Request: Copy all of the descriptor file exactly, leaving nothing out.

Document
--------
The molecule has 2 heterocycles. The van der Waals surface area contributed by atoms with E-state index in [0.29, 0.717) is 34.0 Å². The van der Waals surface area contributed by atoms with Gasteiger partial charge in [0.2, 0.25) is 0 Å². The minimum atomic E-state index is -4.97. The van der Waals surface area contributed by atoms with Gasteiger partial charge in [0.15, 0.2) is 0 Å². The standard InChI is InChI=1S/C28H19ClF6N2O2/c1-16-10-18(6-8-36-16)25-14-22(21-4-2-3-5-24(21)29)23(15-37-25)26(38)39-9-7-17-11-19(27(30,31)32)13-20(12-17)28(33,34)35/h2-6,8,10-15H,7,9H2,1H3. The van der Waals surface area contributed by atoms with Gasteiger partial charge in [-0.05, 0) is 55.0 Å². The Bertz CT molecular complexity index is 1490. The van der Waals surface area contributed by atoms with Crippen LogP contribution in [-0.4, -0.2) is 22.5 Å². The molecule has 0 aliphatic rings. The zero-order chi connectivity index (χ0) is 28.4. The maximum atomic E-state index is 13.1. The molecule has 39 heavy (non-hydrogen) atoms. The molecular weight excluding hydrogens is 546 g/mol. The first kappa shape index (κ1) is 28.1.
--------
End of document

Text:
The molecule has 2 heterocycles. The van der Waals surface area contributed by atoms with E-state index in [0.29, 0.717) is 34.0 Å². The van der Waals surface area contributed by atoms with Gasteiger partial charge in [0.2, 0.25) is 0 Å². The minimum atomic E-state index is -4.97. The van der Waals surface area contributed by atoms with Gasteiger partial charge in [0.15, 0.2) is 0 Å². The standard InChI is InChI=1S/C28H19ClF6N2O2/c1-16-10-18(6-8-36-16)25-14-22(21-4-2-3-5-24(21)29)23(15-37-25)26(38)39-9-7-17-11-19(27(30,31)32)13-20(12-17)28(33,34)35/h2-6,8,10-15H,7,9H2,1H3. The van der Waals surface area contributed by atoms with Gasteiger partial charge in [-0.05, 0) is 55.0 Å². The Bertz CT molecular complexity index is 1490. The van der Waals surface area contributed by atoms with Crippen LogP contribution in [-0.4, -0.2) is 22.5 Å². The molecule has 0 aliphatic rings. The zero-order chi connectivity index (χ0) is 28.4. The maximum atomic E-state index is 13.1. The molecule has 39 heavy (non-hydrogen) atoms. The molecular weight excluding hydrogens is 546 g/mol. The first kappa shape index (κ1) is 28.1.